Cenocracy: A New Government Perspective
Calling All Communists and Socialists
page 22


It can not be certain that the social governing philosophy which would arise by taking the best attributes of Communism, Democracy, and Socialism, is the best for humanity under the present, much less any environmental conditions which the deteriorating Earth and Planetary system can provide. Nor is it certain that a philosophy which espouses the best ideas of all religions or economic ideologies would yield what is best for humanity.

If we view the different nations of the Earth as we might as individuals in a group, the individual personalities may be such that you would not want to have any relationship with them... though conditions forces you to make an effort to do so. While you might want to be intimate with them in the sense of a romantic entanglement, you might nonetheless do business with them because they have a needed resource in terms of goods or service, such as providing a strategic position of placing a military base. But if one is an outsider, such as being an extra-terrestrial, you might view the collection of nation-individuals as being a crowd in a circus, carnival or psychiatric ward, where all imagine themselves as being someone they are not. The personalities of the different nation-individuals might well be interpreted as those whose personal philosophies do not exhibit any great intelligence, insight, nor wisdom. They might well resemble different neighbors who exhibit different day-to-day behaviors that a superficial view suggests they have some talent in doing something, but upon closer examination, may have some latent potential, but actually have no skill if they were stripped naked of all their resources.

Like so many neighbors who, from the perspective of a child appear to be strong, smart and able to fix things, are seen as being not so strong, not so smart and not so talented, when they are later viewed through the eyes of someone with increased strength (physical, emotional, financial, moral, etc...), increased "smartness" (experience), and increased abilities (via trial and error application). Indeed, those that one has previously looked up to and relied on, are now seen as having faults and deficiencies that were not so readily apparent from the perspective of a naive child. Analogously, the different views of Communism, Democracy, Economics, Philosophy, Religion, and Socialism are found to be wanting. No nation that we might bring to a table of discussing what is best for all of humanity, embodies the best philosophy. Every nation, when viewed from the perspective of being an individual, is particularly self-centered... because this is the central market-place ideology being practiced in the bartering sessions. It is very difficult for the whole of humanity to pursue greater ideals when so many nation-individuals are still scrambling to provide themselves with basic needs. A situation that is all too-often exploited by those who want to take advantage of less resource fortunate individuals... like a Monarchy or Religion of old handing out alms to make itself feel good for exhibiting a sense of charity but not striving to relieve the conditions of poverty... because such a situation affords them with a means of manipulating the public by keeping them in a state of indentured servitude.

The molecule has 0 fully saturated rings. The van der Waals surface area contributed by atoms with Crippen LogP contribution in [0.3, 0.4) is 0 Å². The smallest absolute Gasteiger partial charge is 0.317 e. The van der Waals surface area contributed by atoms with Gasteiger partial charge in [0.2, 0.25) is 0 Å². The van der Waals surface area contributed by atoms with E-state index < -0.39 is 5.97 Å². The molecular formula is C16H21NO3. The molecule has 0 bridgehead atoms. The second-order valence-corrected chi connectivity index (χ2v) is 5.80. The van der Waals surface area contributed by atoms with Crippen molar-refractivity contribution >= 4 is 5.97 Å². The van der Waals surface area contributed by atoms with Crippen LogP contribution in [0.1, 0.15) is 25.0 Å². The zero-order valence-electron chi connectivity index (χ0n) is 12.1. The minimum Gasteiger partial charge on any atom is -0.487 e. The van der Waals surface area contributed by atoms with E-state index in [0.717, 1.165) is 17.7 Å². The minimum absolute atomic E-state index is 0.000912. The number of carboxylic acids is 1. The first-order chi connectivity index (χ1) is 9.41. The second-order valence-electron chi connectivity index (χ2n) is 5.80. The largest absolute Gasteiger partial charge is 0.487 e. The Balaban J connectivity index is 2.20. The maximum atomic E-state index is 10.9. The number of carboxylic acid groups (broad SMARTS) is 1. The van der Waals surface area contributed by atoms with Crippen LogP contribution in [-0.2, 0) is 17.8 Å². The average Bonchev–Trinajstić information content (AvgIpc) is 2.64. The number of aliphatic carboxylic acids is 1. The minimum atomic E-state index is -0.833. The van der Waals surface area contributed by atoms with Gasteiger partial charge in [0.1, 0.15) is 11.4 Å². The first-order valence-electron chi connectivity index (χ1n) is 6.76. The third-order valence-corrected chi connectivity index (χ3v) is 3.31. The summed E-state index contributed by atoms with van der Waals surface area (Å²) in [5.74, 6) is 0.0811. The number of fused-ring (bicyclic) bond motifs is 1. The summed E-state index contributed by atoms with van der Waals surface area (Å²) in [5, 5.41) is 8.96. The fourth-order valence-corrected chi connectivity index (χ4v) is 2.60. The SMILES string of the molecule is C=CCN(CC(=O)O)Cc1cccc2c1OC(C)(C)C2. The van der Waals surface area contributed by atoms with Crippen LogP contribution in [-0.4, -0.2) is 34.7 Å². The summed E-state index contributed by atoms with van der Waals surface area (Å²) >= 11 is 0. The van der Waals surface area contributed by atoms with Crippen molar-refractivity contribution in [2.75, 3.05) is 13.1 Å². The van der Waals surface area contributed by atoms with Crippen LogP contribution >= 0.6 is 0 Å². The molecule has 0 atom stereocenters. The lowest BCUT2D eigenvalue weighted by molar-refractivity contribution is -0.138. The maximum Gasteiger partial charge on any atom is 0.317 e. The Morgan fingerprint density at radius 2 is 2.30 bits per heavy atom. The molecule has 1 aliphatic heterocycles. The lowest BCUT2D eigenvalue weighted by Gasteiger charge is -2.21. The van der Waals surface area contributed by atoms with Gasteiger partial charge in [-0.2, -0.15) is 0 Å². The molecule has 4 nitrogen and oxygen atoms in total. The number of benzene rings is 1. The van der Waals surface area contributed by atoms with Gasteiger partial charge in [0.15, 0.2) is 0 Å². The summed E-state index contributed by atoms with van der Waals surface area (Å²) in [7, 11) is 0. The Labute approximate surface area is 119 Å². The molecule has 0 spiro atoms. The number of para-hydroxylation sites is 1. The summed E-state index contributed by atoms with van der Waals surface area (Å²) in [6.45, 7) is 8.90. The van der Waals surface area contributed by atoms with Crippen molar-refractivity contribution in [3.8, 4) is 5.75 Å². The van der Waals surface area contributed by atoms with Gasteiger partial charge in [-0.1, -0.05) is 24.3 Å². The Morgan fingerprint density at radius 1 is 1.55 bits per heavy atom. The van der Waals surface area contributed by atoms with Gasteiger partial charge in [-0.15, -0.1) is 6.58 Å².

As long as a nation-as-an-individual or citizens within a nation are kept in a state of full or semi-full servitude because basic needs are not being met... or are met by an illusion of possible attainment through a convoluted and labyrinthine bureaucracy; the nation-individual nor citizens within a nation are able to gather a momentum of thinking in any real individual sense, much less a collective one, if they are preoccupied with scratching out a hand-to-mouth existence. If any nation can brag about being able to feed its people adequately, then there should be no need of charitable food banks, or other charitable food sources for anyone, because all should be provided for if a system of governance was actually committed to having a public that is nutritionally stabilized, instead of being subjected to policies where food is artificially manufactured with too much salt, fat, carbohydrates, cholesterol and other anti-healthy ingredients which contribute to obesity, heart attacks, and multiple other needless health issues.